Tallinn, January 10th, 2017 – A group of Estonian investors with a long-term forestry and wood industry experience is considering building a modern and environmentally sound biorefinery in Estonia. With its 1 billion euro investment, it would be the largest ever industry investment in Estonia. After completion, it would be the most modern biorefinery in Europe.
The value added created by the bioproducts mill would be 210 to 270 million euros, which was approximately 1-1,4 percent of Estonia’s entire GDP in 2015. In comparison with today’s situation where wood is exported to the Nordic countries as a raw material, the biorefinery would increase the added value to the wood by 4 – 5 times.
Margus Kohava, a recognized forestry industry expert and Aadu Polli who has extensive international forest industry sector experience, lead the biorefinery project. They look after the interest of the investor group – forestry experts with 100 per cent Estonian background and extensive experience in the field.
According to Margus Kohava, establishing the biorefinery would have a positive impact on the whole region’s forestry sector as well as on the Estonian economy. “The biorefinery would annually increase Estonian export by 250-350 million euros, meanwhile the value of overall exports of Estonian products would grow by 2 to 3 per cent. As a result of building the mill, Estonian’s manufacturing industry sector’s average added value would increase by 7-9 per cent per employee,” explained Kohava. The mill would create 200 qualified new direct jobs outside the capital region and in addition 500 – 700 new jobs in the value chain servicing the mill.
It would become a unique new generation bioproducts mill in Estonia that would in an environmentally sound way make products from renewable raw materials. The products would include market pulp or other bioproducts made from cellulose, hemicellulose and lignin including green energy. The plant would constantly and stably produce 25 per cent more renewable energy than its own use for the production process. The electricity production from renewable energy would increase by 34-45 per cent in Estonia.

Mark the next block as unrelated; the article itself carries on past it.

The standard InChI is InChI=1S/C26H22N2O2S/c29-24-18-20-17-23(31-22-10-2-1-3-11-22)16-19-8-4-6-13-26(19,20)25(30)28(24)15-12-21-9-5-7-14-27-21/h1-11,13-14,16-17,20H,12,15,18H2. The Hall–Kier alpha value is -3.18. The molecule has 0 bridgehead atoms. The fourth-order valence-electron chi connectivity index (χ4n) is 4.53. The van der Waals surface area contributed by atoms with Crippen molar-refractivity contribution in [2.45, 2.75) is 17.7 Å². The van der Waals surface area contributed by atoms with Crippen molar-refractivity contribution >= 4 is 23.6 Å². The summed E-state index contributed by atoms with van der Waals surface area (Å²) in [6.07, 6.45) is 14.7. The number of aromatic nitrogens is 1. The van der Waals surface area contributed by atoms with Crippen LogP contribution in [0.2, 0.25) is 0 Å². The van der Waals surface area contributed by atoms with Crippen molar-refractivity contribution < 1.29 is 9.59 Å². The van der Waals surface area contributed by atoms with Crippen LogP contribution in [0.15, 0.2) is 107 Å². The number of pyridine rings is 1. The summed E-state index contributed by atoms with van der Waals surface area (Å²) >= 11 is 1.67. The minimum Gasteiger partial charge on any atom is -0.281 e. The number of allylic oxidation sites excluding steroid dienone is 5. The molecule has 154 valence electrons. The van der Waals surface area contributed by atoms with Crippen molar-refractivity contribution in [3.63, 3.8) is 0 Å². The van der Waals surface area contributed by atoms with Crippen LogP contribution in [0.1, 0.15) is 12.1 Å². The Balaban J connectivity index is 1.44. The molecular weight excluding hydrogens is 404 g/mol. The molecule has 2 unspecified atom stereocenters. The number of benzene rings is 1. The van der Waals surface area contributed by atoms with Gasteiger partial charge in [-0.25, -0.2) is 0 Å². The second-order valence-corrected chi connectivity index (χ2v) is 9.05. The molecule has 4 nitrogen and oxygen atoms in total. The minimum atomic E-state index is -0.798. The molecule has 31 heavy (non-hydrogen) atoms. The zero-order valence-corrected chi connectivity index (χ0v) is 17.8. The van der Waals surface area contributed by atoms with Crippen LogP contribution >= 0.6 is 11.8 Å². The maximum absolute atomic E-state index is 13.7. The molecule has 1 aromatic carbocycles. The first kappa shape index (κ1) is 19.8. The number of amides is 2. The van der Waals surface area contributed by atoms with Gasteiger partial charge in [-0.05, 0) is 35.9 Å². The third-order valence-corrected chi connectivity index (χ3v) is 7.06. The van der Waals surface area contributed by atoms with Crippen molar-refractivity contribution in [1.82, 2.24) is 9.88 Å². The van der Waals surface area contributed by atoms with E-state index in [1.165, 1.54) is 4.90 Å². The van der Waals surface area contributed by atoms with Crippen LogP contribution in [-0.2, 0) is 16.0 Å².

According to the initial prognosis, the biorefinery would launch production in 2022. The annual planned production capacity would be up to 700 000 tons of pulp. As a raw material, the mill would annually use approximately 3 million m3 of pulpwood and wood chips that are currently being exported out of Estonia with 4 to 5 times lower value. Wood would mostly come from Estonia, however, also from Latvia or Lithuania if necessary.
Various locations in different parts of Estonia are being analysed as the potential sight for building the biorefinery. The prerequisites for the mill include 100 hectares of land, a location close to raw materials with an operating network of roads and rail, an access to a sustainable river water resource and local qualified labour force.
The project feasibility is being analysed in a close cooperation with various Estonian state authorities as well as with well-known scientific experts. Kohava accentuated that the investors would like to have a close cooperation with the public. “It is vital for us to constructively collaborate with all interest groups, scientific communities and potential co-investors to ensure that the mill’s construction, technology and operation would be in accordance with the environmental requirements, be social-economically sustainable and in concord with the interest of the Estonian society,” he added.
Prior to the final investment decision, the investors want to ensure that establishing the planned bioproducts mill is in accordance with all environmental requirements.
The investors that initiated the research and analysis stage of the project represent 100 per cent Estonian capital. In the later stage in case of a positive investment decision, investors plan to engage a financial investor and/or strategic investor.
It is expected that an international banks syndicate would participate in financing the project. Another possibility is to receive money from the local capital market. Considering the volume of construction works, it is expected to have a foreign and local construction companies to form a consortium for carrying out the civil construction works.
The investors of the planned bioproducts mill project include Aimar Varula, Arvo Türner, Heiki Vahermets, Peedo Pihlak, Toomas Mets and Virko Lepmets (OÜ Combiwood), Peeter Mänd (Ivard OÜ), Kaido Jõeleht (Kaamos Group), Jüri Külvik (Lemeks Grupp), Mati Polli (Tristafan OÜ) and Tiit Nilson (Woodwell). The advisors of the project include the international biorefinery expert Daniel Paalsson, the consultant of macroeconomic topics professor Urmas Varblane, law office Raidla Ellex, Estonian Center for Applied Research CentAR and Communication Consultancy JLP.